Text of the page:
The Church

Is the Church Necessary for Salvation?

The church is an organism, not an organization.

Ecclesiology is one of the more contested topics in theology. One can see this from the various polities that prevail. Episcopal, presbyterian, congregational all conceive of the church in a slightly different way. But even more basic than this is the idea of the church as an organization, an institution, and one that stands as the dispenser of grace to believers. The Roman Catholic Church, the Orthodox church, and some expressions of Protestantism hold to such a view. It is old, but as George Weigel has said, “That something is antique in the Church, however, does not mean it is necessarily good, or true, or an aid to mission.”[1]

One of the prime manifestations of this institutional ecclesiology is the belief that the church is necessary for salvation. Cyprian of Carthage is famous for his much-quoted statement; “He cannot have God for his father, who has not the Church for his mother.” This may be a clever parallel to the biological necessity of children requiring both a father and a mother, but is it biblical? The metaphors and pictures used for the church in the New Testament are many, but several are dominant. The church is the body of Christ, it is a holy temple, and it is the bride of Christ. Of the 96 pictures of the church found in Paul Minear’s exhaustive study Images of the Church in the New Testament, none of them refers to the church as the mother of believers. Styling the church as the mother of Christians fits into the hierarchical paradigm of the church as existing apart from the body of believers, and directing the members of the body, yet there is simply no biblical data to support the idea of the church as our mother.

I have made the statement often that the church is not the conduit of salvation, it is the result of salvation. I encounter opposition at times when I say this. Partly, it may be due to some misunderstanding of what I’m saying, but for others it is because they hold to an institutional ecclesiology that is absent from the New Testament. What I mean by my statement is that when one is saved, one is made a member of the body of Christ—the Church. It is not optional or a second act of joining that is required. It is in fact redundant to say “I am a Christian” and “I am part of the Church.” These two statements affirm the same thing. To be brought into God’s family, to be converted, is to be made a member of Christ’s body. The Gospel is the power of God unto salvation, that is, salvation is the result of believing the gospel, of faith in Christ. When one believes, that person is instantly made a member of the body. The proclamation of the gospel cannot be restricted to some official act of the church or any hierarchy. It is the Word that forms the church, by which we are born again. (1 Pet. 1:23). What I refer to is not membership in a particular local church. Indeed, membership in a local church is predicated on the fact that one is already a member of the one body, that one is already a Christian.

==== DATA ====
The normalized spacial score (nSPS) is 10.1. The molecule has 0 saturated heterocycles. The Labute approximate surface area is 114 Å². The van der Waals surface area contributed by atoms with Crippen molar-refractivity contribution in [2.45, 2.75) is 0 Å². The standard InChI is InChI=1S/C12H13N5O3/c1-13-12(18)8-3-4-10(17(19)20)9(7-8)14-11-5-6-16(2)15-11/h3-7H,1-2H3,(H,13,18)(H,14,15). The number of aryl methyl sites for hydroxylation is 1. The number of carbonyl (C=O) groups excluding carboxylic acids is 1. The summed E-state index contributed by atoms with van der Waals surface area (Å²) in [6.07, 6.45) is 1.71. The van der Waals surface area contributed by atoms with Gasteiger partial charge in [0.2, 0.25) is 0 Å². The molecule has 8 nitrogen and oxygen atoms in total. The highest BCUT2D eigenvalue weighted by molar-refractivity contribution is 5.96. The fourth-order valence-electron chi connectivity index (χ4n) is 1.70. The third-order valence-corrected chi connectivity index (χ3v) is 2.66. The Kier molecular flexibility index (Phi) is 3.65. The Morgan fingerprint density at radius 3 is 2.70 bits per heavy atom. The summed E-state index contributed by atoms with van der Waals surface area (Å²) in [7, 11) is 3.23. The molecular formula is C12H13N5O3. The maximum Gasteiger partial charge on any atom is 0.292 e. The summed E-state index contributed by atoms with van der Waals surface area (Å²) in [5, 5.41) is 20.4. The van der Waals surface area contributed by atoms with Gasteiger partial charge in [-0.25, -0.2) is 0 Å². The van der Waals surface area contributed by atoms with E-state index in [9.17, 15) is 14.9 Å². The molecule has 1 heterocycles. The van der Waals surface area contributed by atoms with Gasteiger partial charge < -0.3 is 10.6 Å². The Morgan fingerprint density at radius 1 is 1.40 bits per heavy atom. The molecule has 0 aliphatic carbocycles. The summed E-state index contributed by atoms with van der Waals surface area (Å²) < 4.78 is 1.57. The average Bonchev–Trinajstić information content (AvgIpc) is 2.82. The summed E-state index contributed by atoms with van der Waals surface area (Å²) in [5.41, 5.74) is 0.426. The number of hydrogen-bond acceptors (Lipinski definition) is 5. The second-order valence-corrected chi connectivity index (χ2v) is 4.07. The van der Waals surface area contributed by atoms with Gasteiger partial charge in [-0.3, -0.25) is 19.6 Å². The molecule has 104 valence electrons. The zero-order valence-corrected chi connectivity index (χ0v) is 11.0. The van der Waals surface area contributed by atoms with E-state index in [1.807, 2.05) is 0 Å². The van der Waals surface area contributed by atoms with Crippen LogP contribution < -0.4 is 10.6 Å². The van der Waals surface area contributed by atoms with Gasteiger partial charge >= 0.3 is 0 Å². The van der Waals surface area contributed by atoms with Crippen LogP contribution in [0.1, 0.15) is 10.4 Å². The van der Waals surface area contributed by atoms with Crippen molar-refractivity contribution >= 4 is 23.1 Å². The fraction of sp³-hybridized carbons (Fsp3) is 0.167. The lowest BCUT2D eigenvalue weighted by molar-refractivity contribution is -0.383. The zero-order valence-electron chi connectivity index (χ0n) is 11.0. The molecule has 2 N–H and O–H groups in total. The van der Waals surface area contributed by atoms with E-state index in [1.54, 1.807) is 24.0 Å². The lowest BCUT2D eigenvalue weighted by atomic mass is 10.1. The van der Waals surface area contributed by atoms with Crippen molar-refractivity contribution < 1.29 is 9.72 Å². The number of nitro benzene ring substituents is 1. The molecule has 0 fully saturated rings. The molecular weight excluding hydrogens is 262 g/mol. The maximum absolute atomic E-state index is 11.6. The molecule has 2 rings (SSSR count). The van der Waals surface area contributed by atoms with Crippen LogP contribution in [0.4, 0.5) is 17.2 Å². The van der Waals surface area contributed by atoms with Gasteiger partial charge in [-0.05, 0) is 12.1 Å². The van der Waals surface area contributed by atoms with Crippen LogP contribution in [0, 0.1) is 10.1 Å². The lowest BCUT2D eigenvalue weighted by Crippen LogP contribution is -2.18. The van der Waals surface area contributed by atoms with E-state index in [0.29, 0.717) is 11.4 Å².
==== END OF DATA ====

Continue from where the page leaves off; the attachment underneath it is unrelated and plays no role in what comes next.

Clericalism would say that the rites and sacraments of the church are the thing that makes one part of the church. A formal submission to the authority of the institutional church is thus required. Does “exercising the keys” (Matt 16:19) provide an example of the necessity of the church? In the remainder of the NT, we find no example of any gatekeeping that hearkens back to this. Indeed, in one incident involving Peter himself, he rebukes Simon the Magician for his belief that he could purchase God’s gift with money. But Peter pronounces nothing other than what Simon himself confessed. He only recognizes the state of his heart, he does not withhold or grant anything.

Nor should anyone mistake this for participation in the life of the church. Regularly gathering with other believers, partaking in the Lord’s Supper, hearing the word preached and expounded, are all things the NT enjoins believers to do. But these, too, assume membership in the one body of Christ. These are activities of believers. No one should mistake these imperatives for the idea that the church is the arbiter or dispenser of salvation.

The gospel itself is the way into the church. Eternal life comes by believing the message of salvation, of pardon in Christ. It is a message of him who alone is the way, the truth, and the life. When we come to him, we are made members of his body. We dare not insert the church in the position of mediating between God and man. According to the New Testament, the one mediator between God and man is Christ Jesus. To ask whether the church is necessary for salvation is to misstate the question. Salvation necessitates the church, because to be saved is, ipso facto, to be in the church.  The church cannot deny what Christ has given, and membership in the body comes as the birthright to all who trust in him.

[1] George Weigel, Evangelical Catholicism: Deep Reform in the 21st Century Church, (New York, Basic Books, 2013), 100.

Photo by Andrew Seaman on Unsplash

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